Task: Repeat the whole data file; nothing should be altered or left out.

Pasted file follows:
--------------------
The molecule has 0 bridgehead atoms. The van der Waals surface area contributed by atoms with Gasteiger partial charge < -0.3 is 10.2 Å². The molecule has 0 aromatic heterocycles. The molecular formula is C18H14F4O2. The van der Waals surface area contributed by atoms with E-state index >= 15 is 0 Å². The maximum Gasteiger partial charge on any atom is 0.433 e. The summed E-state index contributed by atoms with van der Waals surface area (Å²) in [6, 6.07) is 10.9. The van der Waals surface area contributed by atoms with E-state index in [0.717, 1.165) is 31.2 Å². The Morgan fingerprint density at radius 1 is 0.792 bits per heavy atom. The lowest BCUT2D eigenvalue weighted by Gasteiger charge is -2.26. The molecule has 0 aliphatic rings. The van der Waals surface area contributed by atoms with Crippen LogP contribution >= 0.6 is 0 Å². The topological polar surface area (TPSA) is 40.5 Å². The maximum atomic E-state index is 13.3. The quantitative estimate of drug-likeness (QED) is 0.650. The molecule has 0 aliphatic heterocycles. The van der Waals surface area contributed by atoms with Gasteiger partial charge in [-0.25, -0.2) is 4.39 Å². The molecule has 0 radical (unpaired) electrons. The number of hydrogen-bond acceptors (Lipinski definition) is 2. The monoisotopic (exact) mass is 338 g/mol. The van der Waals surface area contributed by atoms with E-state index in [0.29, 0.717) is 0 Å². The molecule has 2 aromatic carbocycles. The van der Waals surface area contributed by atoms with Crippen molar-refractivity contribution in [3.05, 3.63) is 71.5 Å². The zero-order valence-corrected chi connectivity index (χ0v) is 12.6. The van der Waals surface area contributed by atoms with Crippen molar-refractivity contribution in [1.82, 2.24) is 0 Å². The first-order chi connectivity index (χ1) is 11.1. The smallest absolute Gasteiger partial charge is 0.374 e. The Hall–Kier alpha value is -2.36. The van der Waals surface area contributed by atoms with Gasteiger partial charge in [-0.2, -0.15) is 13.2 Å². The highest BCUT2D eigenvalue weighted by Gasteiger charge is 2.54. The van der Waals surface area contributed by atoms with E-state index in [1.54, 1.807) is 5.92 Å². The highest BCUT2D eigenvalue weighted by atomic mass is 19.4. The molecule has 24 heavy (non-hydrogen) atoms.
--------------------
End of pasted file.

The molecule has 0 bridgehead atoms. The van der Waals surface area contributed by atoms with Gasteiger partial charge < -0.3 is 10.2 Å². The molecule has 0 aromatic heterocycles. The molecular formula is C18H14F4O2. The van der Waals surface area contributed by atoms with E-state index >= 15 is 0 Å². The maximum Gasteiger partial charge on any atom is 0.433 e. The summed E-state index contributed by atoms with van der Waals surface area (Å²) in [6, 6.07) is 10.9. The van der Waals surface area contributed by atoms with E-state index in [0.717, 1.165) is 31.2 Å². The Morgan fingerprint density at radius 1 is 0.792 bits per heavy atom. The lowest BCUT2D eigenvalue weighted by Gasteiger charge is -2.26. The molecule has 0 aliphatic rings. The van der Waals surface area contributed by atoms with Crippen LogP contribution >= 0.6 is 0 Å². The topological polar surface area (TPSA) is 40.5 Å². The maximum atomic E-state index is 13.3. The quantitative estimate of drug-likeness (QED) is 0.650. The molecule has 0 aliphatic heterocycles. The van der Waals surface area contributed by atoms with Gasteiger partial charge in [-0.25, -0.2) is 4.39 Å². The molecule has 0 radical (unpaired) electrons. The number of hydrogen-bond acceptors (Lipinski definition) is 2. The monoisotopic (exact) mass is 338 g/mol. The van der Waals surface area contributed by atoms with E-state index in [0.29, 0.717) is 0 Å². The molecule has 2 aromatic carbocycles. The van der Waals surface area contributed by atoms with Crippen molar-refractivity contribution in [3.05, 3.63) is 71.5 Å². The zero-order valence-corrected chi connectivity index (χ0v) is 12.6. The van der Waals surface area contributed by atoms with Crippen molar-refractivity contribution in [1.82, 2.24) is 0 Å². The first-order chi connectivity index (χ1) is 11.1. The smallest absolute Gasteiger partial charge is 0.374 e. The Hall–Kier alpha value is -2.36. The van der Waals surface area contributed by atoms with Gasteiger partial charge in [-0.2, -0.15) is 13.2 Å². The highest BCUT2D eigenvalue weighted by Gasteiger charge is 2.54. The van der Waals surface area contributed by atoms with E-state index in [1.54, 1.807) is 5.92 Å². The highest BCUT2D eigenvalue weighted by atomic mass is 19.4. The molecule has 24 heavy (non-hydrogen) atoms.